The leg is backup for the seat which we have talked about before, and is used quietly, without pinching the horse’s sides. The rider should be able to ride many times around the arena with the legs off, balancing on the elbows and very lightly on the feet. When the rider wants to ask a question or make a movement, then the leg is positioned and quietly applied, the seat remains steady and the contact soft but constant.
To understand your horse’s responses to your legs, it helps to understand negative reinforcement- removing something the horse does not like e.g. pressure.
You teach your horse that pressure means motivation, and release is the reward. Light aids come first and stronger one come quickly after so that the horse learns that a stronger pressure aid follows a light one if there is no response. A common mistake is to fail to release the pressure when the horse responds, which makes the horse dull to the leg aid and he feels lazy. We then say that the horse is “behind the leg”. We need therefore to tune our horses to a light aid. Positioning the horse deeper or higher through the neck and forehand also affects the answer we get from our light leg aid.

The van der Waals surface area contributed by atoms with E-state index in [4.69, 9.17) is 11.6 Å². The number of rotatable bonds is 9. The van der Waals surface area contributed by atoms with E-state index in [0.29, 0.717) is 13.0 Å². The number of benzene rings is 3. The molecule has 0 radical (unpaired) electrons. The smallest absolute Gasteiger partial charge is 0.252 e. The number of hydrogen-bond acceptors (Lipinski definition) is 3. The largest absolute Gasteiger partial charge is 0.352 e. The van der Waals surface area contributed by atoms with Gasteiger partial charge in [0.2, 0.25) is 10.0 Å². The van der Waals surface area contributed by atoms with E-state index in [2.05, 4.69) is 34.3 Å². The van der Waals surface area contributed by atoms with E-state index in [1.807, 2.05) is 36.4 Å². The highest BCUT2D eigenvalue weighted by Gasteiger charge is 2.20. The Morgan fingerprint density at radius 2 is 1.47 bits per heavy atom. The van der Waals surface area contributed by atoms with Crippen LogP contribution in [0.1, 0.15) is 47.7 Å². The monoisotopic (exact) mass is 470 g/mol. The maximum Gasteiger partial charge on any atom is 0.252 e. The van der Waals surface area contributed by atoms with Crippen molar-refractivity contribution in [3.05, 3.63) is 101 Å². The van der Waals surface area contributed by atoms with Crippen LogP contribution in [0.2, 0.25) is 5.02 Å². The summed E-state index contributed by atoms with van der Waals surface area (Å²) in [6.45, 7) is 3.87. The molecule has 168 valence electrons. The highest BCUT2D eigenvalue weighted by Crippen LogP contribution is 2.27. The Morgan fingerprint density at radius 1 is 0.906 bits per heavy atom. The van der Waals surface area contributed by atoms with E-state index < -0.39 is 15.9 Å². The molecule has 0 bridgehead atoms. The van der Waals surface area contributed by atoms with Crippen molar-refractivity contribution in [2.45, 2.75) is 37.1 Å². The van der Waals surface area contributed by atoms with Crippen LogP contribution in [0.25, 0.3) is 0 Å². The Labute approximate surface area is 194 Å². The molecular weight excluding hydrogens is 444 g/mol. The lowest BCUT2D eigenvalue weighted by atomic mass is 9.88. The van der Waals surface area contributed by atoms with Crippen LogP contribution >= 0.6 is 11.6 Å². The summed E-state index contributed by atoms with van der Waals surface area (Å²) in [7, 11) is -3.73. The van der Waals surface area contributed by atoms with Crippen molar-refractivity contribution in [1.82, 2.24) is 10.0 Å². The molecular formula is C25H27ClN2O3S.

The leg can influence various parts of the horse’s body, not only the hind quarters. They need to be used on different places on the horse’s sides and ribcage, to stimulate the muscles. Learning to use these variety of ‘feels’, encourages the horse to lift his abdominal muscles, so that he appears to draw himself upward which makes him look taller with longer legs.